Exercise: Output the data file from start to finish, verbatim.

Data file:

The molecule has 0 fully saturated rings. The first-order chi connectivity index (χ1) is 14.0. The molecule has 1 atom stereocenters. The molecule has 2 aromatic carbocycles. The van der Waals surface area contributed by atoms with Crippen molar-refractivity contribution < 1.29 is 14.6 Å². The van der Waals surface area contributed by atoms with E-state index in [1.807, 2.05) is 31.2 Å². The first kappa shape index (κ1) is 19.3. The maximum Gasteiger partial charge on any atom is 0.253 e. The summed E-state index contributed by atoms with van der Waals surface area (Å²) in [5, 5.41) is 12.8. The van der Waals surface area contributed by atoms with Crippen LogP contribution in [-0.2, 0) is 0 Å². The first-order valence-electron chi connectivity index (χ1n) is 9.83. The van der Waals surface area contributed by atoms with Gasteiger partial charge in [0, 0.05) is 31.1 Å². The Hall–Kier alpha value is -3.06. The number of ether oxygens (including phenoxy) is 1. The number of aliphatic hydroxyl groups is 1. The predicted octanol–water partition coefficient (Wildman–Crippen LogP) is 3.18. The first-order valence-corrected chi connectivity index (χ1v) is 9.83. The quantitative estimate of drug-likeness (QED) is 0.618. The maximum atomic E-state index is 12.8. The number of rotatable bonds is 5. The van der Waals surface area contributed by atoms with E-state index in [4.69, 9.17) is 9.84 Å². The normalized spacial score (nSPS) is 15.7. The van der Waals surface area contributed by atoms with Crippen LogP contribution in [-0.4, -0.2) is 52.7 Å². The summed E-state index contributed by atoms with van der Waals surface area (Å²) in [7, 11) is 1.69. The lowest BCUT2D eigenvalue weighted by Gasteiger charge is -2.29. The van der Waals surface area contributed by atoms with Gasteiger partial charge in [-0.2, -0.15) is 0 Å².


The molecule has 0 fully saturated rings. The first-order chi connectivity index (χ1) is 14.0. The molecule has 1 atom stereocenters. The molecule has 2 aromatic carbocycles. The van der Waals surface area contributed by atoms with Crippen molar-refractivity contribution < 1.29 is 14.6 Å². The van der Waals surface area contributed by atoms with E-state index in [1.807, 2.05) is 31.2 Å². The first kappa shape index (κ1) is 19.3. The maximum Gasteiger partial charge on any atom is 0.253 e. The summed E-state index contributed by atoms with van der Waals surface area (Å²) in [5, 5.41) is 12.8. The van der Waals surface area contributed by atoms with Crippen LogP contribution in [-0.2, 0) is 0 Å². The first-order valence-electron chi connectivity index (χ1n) is 9.83. The van der Waals surface area contributed by atoms with Gasteiger partial charge in [0, 0.05) is 31.1 Å². The Hall–Kier alpha value is -3.06. The number of ether oxygens (including phenoxy) is 1. The number of aliphatic hydroxyl groups is 1. The predicted octanol–water partition coefficient (Wildman–Crippen LogP) is 3.18. The first-order valence-corrected chi connectivity index (χ1v) is 9.83. The quantitative estimate of drug-likeness (QED) is 0.618. The maximum atomic E-state index is 12.8. The number of rotatable bonds is 5. The van der Waals surface area contributed by atoms with E-state index in [4.69, 9.17) is 9.84 Å². The normalized spacial score (nSPS) is 15.7. The van der Waals surface area contributed by atoms with Crippen LogP contribution in [-0.4, -0.2) is 52.7 Å². The summed E-state index contributed by atoms with van der Waals surface area (Å²) in [7, 11) is 1.69. The lowest BCUT2D eigenvalue weighted by Gasteiger charge is -2.29. The van der Waals surface area contributed by atoms with Gasteiger partial charge in [-0.2, -0.15) is 0 Å².